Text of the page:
And, when they’re not standing on politics, people on both sides of the issue are as likely to refer to the city as “Derry” as they are “Londonderry.”
Not to get into the politics of the matter (which an outsider should never do), I call it “Derry” (or “Doire” when speaking Irish) for the simple reason that that’s what most of the people I know call it (not to mention what I saw on every other road sign in Donegal!) No offense intended to those who may favor the longer name.
The Walled City
An absolute must-do when you visit Derry is a walk on the wall that surrounds the city core. In fact, if you do nothing else in Derry, you really must “walk the wall.”
Derry is the only completely intact walled city in Ireland, and it’s considered one of the finest examples of a walled city in all of Europe.
You can access the wall from several (well-signed) points in the city center, and the easy walk along the top is a wonderful way to get an overview of this beautiful and complex city.
The old and the new
We arrived relatively late in the afternoon and, after a quick stop at a local Starbuck’s for a caffeine and internet break, ascended the nearest staircase to the top of the wall.
Even though I’d visited Derry in 2008, and had done the wall walk before, I was struck by how much of the city’s turbulent past and hopeful future can be experienced in this brief stroll around its most famous landmark.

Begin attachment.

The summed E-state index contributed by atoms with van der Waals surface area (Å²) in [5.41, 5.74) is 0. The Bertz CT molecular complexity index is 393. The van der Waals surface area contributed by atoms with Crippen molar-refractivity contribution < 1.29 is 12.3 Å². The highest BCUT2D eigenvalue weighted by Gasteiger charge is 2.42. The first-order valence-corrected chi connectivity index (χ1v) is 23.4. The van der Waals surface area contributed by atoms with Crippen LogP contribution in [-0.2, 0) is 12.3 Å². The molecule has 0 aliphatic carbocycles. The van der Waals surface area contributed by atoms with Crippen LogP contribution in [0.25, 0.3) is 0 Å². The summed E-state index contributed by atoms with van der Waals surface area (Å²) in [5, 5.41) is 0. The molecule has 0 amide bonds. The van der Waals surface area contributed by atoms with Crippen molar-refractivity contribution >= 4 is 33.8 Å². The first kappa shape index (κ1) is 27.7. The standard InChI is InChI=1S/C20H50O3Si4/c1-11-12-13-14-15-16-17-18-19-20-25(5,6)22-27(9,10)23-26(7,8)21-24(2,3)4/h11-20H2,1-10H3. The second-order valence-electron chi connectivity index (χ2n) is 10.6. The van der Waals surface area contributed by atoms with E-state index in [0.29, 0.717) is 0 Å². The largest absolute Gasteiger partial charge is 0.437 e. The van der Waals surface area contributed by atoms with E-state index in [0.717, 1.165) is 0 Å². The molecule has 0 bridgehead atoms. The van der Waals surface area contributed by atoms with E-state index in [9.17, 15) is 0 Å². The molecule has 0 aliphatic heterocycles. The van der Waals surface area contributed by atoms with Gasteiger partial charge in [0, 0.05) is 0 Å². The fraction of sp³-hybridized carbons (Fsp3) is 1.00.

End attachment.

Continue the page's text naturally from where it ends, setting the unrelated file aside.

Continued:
The view looking outward from the walls is a constantly changing one. Peering past the cannons as you walk the perimeter, you can see much of the city’s turbulent history reflected in the faces that its neighborhoods turn to the wall.
Fiercely Loyalist and Nationalist landmarks stand side-by-side, while, just a short walk away, the modern curve of the pedestrian Peace Bridge speaks for a hopeful future.
Looking inward from the walls, you see contemporary shops and restaurants rubbing elbows with centuries-old churches along steep streets, some of which reminded me of my own beloved San Francisco.
Lots of Irish
One thing that you might not expect in Derry is the amount of Irish you can see just about everywhere.
When you think about it, it really shouldn’t be that surprising. Interest in the Irish language is at a high point in Northern Ireland, and not only among Nationalists.
One thing I found interesting is that streets leading inward away from the wall tended to have Irish names, whereas streets paralleling the wall did not (or, if they did, it wasn’t reflected in the signage).
Never quite enough time
Sadly, even though I’ve visited Derry twice now, I never seem to have quite enough time to explore this beautiful, complex, and fiercely proud city.
We only had an hour or so this trip before we had to head back over the border to find dinner (restaurants in central Derry apparently close up shop fairly early on Saturday).
I was very happy to get another chance to visit, however, and hope that someday I’ll be able to spend several days in one of Ireland’s most intriguing cities!
Le cúnamh Dé! (God willing!)